Baby boomers (59-77) $38,162 $37,487 -1.8%
Silent Generation (78+) $32,719 $31,654 -3.3%

Source: Experian data from Q3 of each year; ages as of 2023

While household makeup explains much of the disparity in balances—younger homeowners who are building a family and updating their home to accommodate it versus older empty-nesters—there are other considerations. Reverse mortgages, for instance, are an alternative to HELOCs and other types of mortgage-based loans, but are only available to homeowners ages 62 or older who have paid off most or all of their mortgage.

According to Susan Allen, senior vice president of mortgage at Experian, HELOC usage is up in the past year among recent borrowers.

"We are seeing HELOC line utilization, the amount drawn against the open line, increasing over the last 12 months," Allen says. "Interestingly, 80% of consumers who originated their HELOC in the last two years have drawn on their lines, compared with only 62% of consumers with older HELOCs."

She adds that while not all newer loans are for younger borrowers, that there is some correlation between loan age and homeowner age.

HELOC Balances Climb in Most States

Average outstanding HELOC balances are higher in 45 states and the District of Columbia in 2023.

Average HELOC Balances, 2023

Average HELOC Balance by State
State 2022 2023 Change
Alabama $34,304 $36,330 +5.9%
Alaska $40,500 $41,053 +1.4%
Arizona $45,553 $47,247 +3.7%
Arkansas $35,140 $37,016 +5.3%
California $61,291 $61,084 -0.3%
Colorado $47,255 $52,232 +10.5%
Connecticut $45,916 $45,193 -1.6%
Delaware $40,888 $41,769 +2.2%
District of Columbia $69,278 $74,697 +7.8%
Florida $47,458 $48,600 +2.4%
Georgia $39,771 $42,338 +6.5%
Hawaii $73,915 $84,070 +13.7%
Idaho $43,131 $44,487 +3.1%
Illinois $34,304 $34,301 0%
Indiana $27,284 $28,524 +4.5%
Iowa $25,313 $27,246 +7.6%
Kansas $25,324 $26,867 +6.1%
Kentucky $30,269 $31,709 +4.8%
Louisiana $40,890 $42,019 +2.8%
Maine $29,772 $31,019 +4.2%
Maryland $41,943 $42,547 +1.4%
Massachusetts $48,997 $49,872 +1.8%
Michigan $31,231 $31,912 +2.2%
Minnesota $30,083 $31,189 +3.7%
Mississippi $33,539 $34,565 +3.1%
Missouri $28,118 $29,616 +5.3%
Montana $49,875 $50,559 +1.4%
Nebraska $28,102 $29,887 +6.4%
Nevada $49,107 $51,349 +4.6%
New Hampshire $37,853 $39,716 +4.9%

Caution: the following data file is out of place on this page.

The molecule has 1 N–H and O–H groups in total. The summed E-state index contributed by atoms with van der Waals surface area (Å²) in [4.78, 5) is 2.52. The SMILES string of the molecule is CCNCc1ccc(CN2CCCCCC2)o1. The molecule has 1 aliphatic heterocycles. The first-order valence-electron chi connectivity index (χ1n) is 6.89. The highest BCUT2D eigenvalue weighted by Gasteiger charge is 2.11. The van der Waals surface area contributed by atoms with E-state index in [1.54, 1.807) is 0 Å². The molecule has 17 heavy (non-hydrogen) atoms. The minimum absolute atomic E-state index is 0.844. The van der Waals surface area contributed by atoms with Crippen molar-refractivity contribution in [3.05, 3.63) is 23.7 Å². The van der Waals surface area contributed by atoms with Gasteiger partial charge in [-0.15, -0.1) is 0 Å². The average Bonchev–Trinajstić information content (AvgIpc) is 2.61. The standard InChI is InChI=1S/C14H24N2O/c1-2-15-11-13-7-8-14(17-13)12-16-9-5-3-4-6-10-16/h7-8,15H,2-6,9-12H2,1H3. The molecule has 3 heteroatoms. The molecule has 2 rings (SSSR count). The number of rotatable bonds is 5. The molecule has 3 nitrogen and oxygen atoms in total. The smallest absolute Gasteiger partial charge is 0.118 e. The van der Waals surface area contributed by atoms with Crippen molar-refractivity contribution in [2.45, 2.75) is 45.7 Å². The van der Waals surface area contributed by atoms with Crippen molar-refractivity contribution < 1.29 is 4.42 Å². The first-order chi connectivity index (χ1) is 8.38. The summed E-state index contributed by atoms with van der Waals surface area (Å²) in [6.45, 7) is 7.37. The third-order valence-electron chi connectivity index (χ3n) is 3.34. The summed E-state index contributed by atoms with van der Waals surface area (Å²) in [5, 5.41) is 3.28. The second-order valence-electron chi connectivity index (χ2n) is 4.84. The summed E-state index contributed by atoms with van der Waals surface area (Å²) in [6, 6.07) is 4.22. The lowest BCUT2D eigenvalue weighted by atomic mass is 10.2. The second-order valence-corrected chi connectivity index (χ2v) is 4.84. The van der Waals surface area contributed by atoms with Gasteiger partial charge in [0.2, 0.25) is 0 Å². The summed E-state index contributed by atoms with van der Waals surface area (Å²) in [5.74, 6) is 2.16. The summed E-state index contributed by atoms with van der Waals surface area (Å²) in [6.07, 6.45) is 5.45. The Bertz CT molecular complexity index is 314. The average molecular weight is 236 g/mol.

New Jersey $52,656 $52,028 -1.2%
New Mexico $33,114 $35,336 +6.7%
New York $51,169 $50,388 -1.5%
North Carolina $30,910 $33,064 +7%
North Dakota $30,597 $32,725 +7%
Ohio $28,603 $29,021 +1.5%
Oklahoma $37,647 $39,615 +5.2%
Oregon $33,851 $34,910 +3.1%
Pennsylvania $36,725 $37,055 +0.9%
Rhode Island $43,305 $43,978 +1.6%
South Carolina $31,739 $34,334 +8.2%
South Dakota $30,494 $33,214 +8.9%
Tennessee $43,672 $47,210 +8.1%
Texas $53,206 $55,944 +5.1%
Utah $47,823 $51,076 +6.8%
Vermont $31,965 $32,371 +1.3%
Virginia $37,978 $38,885 +2.4%
Washington $48,799 $50,137 +2.7%
West Virginia $28,289 $28,465 +0.6%
Wisconsin $23,058 $24,776 +7.5%
Wyoming $45,613 $48,054 +5.4%

Source: Experian data from Q3 of each year

HELOC balances climbed in most states. Where balances increased the most, there's no apparent throughline: Sparsely populated South Dakota, a pair of Southern states and Hawaii have little in common other than sharply increasing HELOC balances. As for Colorado, homeowners there increased average balances by more than 10% for the second consecutive year. It's a testament to the tight housing market in the state: There are fewer homes to choose from and homeowners are increasingly turning to renovation instead of trading up.

States Where the Average HELOC Balance Grew the Most
State 2022 2023 Change
Hawaii $73,915 $84,070 +13.7%
Colorado $47,255 $52,232 +10.5%
South Dakota $30,494 $33,214 +8.9%
South Carolina $31,739 $34,334 +8.2%
Tennessee $43,672 $47,210 +8.1%

Source: Experian data from Q3 of each year

The states where average HELOC balances declined were among the largest urban centers in the nation: California, Illinois and the states that include the New York metropolitan area saw HELOC balances decline in an otherwise up-balance year.

States Where the Average HELOC Balance Shrank
State 2022 2023 Change
Connecticut $45,916 $45,193 -1.6%
New York $51,169 $50,388 -1.5%
New Jersey $52,656 $52,028 -1.2%
California $61,291 $61,084 -0.3%
Illinois $34,304 $34,301 0%

Source: Experian data from Q3 of each year

HELOCs in 2024: Almost Ready for Prime Time?

With consumer demand for credit not slowing down so far in 2024, why aren't we seeing HELOC offers everywhere?

"Mortgage lenders have been investing heavily in streamlining the HELOC application process," Allen says, citing examples such as AI-powered property valuations, as well as "consumer-permissioned income" and employment verification.

Allen cautions, however, that due to the larger loan amounts and the lien recording involved, borrowers may need to be a bit more patient than they would for a smaller-sized unsecured loan. In exchange for their patience, they'll likely receive a loan rate significantly lower than they would for an unsecured loan. Once a HELOC is issued, she advises homeowners to be "very intentional about HELOC utilization" even as home prices continue to appreciate at historic rates.

"Nobody can predict when prices will level off," she says. "So it is important to not assume that historical price increases will continue indefinitely."

Methodology: The analysis results provided are based on an Experian-created statistically relevant aggregate sampling of our consumer credit database that may include use of the FICO® Score 8 version. Different sampling parameters may generate different findings compared with other similar analysis. Analyzed credit data did not contain personal identification information. Metro areas group counties and cities into specific geographic areas for population censuses and compilations of related statistical data.

FICO® is a registered trademark of Fair Isaac Corporation in the U.S. and other countries.